Pulte has announced it is no longer in contract with the seller of The Lakes Golf Course, just over a year after signing a memorandum of understanding to purchase the property.
“Pulte was unable to come to final terms with the seller of the Ahwatukee Lakes property and is no longer in contract on the parcel,” said PulteGroup spokeswoman Jacque Petroulakis. “As we continue to believe that redevelopment of this property offers tremendous opportunities for adjacent neighbors and the broader community, we would consider reopening discussions in the future.”
Pulte launched a widespread public outreach campaign over the summer, meeting with dozens of community groups and passing out consent forms to neighbors who were in favor of the proposed project.
The group wanted to build about 250 homes on the land and leave 40 acres open for green space. It needed approval from 51 percent of homeowners within the Ahwatukee Board of Management to carry out that plan. Pulte would not give confirmation of how many signatures it collected. Petroulakis said the signatures was not the reason Pulte pulled out of the deal.
“Pulte has acted in a very gracious way in this entire process and I’m very glad we had the opportunity to try and work with them, but anybody that does anything on this property will have to get the approval of the neighborhood first,” said City Councilman Sal DiCiccio. “Mr. Gee (the owner of the course) would have been better off operating it as a golf course. It would have been cheaper for him and the outcome is the same. Nothing is going to happen there. Shutting it down and creating an ecological nightmare for this community didn’t help anybody. It just made matters worse.”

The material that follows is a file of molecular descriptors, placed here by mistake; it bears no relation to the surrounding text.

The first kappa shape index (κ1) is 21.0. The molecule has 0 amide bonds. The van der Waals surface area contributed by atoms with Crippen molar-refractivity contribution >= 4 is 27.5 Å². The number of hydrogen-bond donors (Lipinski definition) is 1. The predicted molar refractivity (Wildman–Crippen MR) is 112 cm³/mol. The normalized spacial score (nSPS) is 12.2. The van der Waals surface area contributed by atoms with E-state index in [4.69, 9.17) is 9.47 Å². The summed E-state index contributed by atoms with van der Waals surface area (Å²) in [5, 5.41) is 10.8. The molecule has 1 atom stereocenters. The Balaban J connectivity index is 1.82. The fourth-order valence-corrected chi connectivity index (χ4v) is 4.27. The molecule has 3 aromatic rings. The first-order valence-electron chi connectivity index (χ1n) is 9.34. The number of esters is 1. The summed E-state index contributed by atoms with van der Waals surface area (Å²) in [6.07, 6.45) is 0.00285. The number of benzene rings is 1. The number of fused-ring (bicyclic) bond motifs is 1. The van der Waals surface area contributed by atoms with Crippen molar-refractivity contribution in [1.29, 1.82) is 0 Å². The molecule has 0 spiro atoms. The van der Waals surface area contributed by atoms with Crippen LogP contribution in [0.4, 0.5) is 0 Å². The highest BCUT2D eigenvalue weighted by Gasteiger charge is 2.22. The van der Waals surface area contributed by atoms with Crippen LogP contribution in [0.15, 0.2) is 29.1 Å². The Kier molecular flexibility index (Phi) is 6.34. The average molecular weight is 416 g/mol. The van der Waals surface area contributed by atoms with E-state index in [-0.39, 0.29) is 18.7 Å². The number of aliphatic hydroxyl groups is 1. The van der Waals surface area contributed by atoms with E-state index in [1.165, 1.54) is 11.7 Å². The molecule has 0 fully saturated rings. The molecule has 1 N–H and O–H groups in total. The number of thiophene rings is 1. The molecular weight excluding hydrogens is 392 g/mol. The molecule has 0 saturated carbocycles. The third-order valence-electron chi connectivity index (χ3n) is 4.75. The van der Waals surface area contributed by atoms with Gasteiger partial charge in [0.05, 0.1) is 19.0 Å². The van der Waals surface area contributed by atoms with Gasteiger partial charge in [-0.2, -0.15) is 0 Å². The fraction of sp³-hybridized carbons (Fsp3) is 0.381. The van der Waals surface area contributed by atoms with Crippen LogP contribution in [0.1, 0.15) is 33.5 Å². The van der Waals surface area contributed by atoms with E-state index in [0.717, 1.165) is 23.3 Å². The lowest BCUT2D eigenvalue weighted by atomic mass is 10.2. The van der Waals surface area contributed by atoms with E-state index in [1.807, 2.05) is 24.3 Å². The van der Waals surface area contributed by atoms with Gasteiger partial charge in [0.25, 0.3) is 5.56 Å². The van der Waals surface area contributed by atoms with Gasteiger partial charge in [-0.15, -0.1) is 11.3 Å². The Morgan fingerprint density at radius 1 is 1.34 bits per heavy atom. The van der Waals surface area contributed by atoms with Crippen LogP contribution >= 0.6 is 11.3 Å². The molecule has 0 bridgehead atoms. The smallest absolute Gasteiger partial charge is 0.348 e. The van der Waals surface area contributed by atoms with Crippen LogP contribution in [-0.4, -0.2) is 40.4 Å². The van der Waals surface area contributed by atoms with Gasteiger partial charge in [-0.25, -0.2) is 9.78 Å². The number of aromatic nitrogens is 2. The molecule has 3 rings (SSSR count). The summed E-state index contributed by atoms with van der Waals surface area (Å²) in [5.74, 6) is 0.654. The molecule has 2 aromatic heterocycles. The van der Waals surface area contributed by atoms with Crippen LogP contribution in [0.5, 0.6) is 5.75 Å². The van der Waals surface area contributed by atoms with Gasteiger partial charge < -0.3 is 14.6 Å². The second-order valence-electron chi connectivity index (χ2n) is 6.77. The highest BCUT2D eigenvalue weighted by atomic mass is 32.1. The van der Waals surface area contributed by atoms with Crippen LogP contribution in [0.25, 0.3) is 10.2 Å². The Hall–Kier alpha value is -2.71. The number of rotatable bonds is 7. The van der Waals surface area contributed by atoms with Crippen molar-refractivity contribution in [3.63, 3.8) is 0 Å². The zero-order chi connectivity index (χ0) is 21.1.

Gee faces a $1.6 million tax penalty from the county for closing the course.
Neighbors have formed a nonprofit, Save the Lakes, to fight any development of the land. The mission is to uphold the CC&Rs that govern the land, which say the property must remain a golf course. They group has collected more than 2,200 homeowners to sign a petition upholding those CC&Rs.
“I think they’re smart in backing out,” said Ben Holt, president of Save the Lakes. “They might as well face reality and throw in the towel. We had enough signatures on petitions to not only approach 50 percent, but to stop them from ever getting 51 percent. I think they finally realized that.”
Holt said they plan to continue to pursue more signatures on their petition. Some of the members are involved in a lawsuit right now suing the owners of the course for breach of contract. The end goal of that lawsuit is to get an injunction from a judge forcing the owner of the property to return the land to its former glory.
Save the Lakes doesn’t fear any new developer coming in.
“I would caution them,” Holt said. “If Pulte couldn’t pull it off, any other developer should be somewhat leery of even trying. They’ve had lots of experience with this and they’ve got deep pockets. They’re the biggest developer in the country. If they couldn’t pull it off, what makes some smaller company think they can do it?... Proceed with caution because we are going to fight you tooth and nail.”
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